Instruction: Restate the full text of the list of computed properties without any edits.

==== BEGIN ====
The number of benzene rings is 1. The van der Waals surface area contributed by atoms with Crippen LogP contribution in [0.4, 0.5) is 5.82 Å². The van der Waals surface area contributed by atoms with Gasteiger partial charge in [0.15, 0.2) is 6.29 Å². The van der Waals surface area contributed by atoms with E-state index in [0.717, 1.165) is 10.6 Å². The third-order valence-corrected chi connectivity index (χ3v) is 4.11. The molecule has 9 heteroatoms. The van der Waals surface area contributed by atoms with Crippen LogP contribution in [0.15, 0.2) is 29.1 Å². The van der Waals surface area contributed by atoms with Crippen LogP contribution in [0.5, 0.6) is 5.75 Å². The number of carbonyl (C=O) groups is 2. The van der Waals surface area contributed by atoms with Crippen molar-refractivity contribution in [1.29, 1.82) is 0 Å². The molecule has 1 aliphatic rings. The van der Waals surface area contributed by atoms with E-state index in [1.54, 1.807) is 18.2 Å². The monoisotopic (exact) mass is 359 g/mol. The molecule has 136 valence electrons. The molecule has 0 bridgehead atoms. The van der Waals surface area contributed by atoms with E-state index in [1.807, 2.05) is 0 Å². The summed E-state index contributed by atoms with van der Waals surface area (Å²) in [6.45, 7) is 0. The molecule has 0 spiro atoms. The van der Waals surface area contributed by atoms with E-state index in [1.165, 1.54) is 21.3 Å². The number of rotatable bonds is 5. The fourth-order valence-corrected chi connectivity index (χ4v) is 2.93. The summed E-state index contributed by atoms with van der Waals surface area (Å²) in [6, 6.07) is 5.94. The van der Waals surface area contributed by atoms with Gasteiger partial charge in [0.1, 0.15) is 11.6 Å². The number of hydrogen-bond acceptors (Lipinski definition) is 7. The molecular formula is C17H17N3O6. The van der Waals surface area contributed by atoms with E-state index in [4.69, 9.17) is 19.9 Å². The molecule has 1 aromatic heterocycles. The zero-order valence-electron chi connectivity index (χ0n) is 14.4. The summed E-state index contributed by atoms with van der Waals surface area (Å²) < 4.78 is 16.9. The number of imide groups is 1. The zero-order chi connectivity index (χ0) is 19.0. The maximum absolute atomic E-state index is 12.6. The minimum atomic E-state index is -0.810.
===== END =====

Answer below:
The number of benzene rings is 1. The van der Waals surface area contributed by atoms with Crippen LogP contribution in [0.4, 0.5) is 5.82 Å². The van der Waals surface area contributed by atoms with Gasteiger partial charge in [0.15, 0.2) is 6.29 Å². The van der Waals surface area contributed by atoms with E-state index in [0.717, 1.165) is 10.6 Å². The third-order valence-corrected chi connectivity index (χ3v) is 4.11. The molecule has 9 heteroatoms. The van der Waals surface area contributed by atoms with Crippen LogP contribution in [0.15, 0.2) is 29.1 Å². The van der Waals surface area contributed by atoms with Crippen LogP contribution in [0.5, 0.6) is 5.75 Å². The number of carbonyl (C=O) groups is 2. The van der Waals surface area contributed by atoms with Crippen molar-refractivity contribution in [1.29, 1.82) is 0 Å². The molecule has 1 aliphatic rings. The van der Waals surface area contributed by atoms with E-state index in [1.54, 1.807) is 18.2 Å². The monoisotopic (exact) mass is 359 g/mol. The molecule has 136 valence electrons. The molecule has 0 bridgehead atoms. The van der Waals surface area contributed by atoms with E-state index in [1.807, 2.05) is 0 Å². The summed E-state index contributed by atoms with van der Waals surface area (Å²) in [6.45, 7) is 0. The molecule has 0 spiro atoms. The van der Waals surface area contributed by atoms with E-state index in [1.165, 1.54) is 21.3 Å². The number of rotatable bonds is 5. The fourth-order valence-corrected chi connectivity index (χ4v) is 2.93. The summed E-state index contributed by atoms with van der Waals surface area (Å²) in [6, 6.07) is 5.94. The van der Waals surface area contributed by atoms with Gasteiger partial charge in [0.1, 0.15) is 11.6 Å². The number of hydrogen-bond acceptors (Lipinski definition) is 7. The molecular formula is C17H17N3O6. The van der Waals surface area contributed by atoms with E-state index in [4.69, 9.17) is 19.9 Å². The molecule has 1 aromatic heterocycles. The zero-order valence-electron chi connectivity index (χ0n) is 14.4. The summed E-state index contributed by atoms with van der Waals surface area (Å²) < 4.78 is 16.9. The number of imide groups is 1. The zero-order chi connectivity index (χ0) is 19.0. The maximum absolute atomic E-state index is 12.6. The minimum atomic E-state index is -0.810.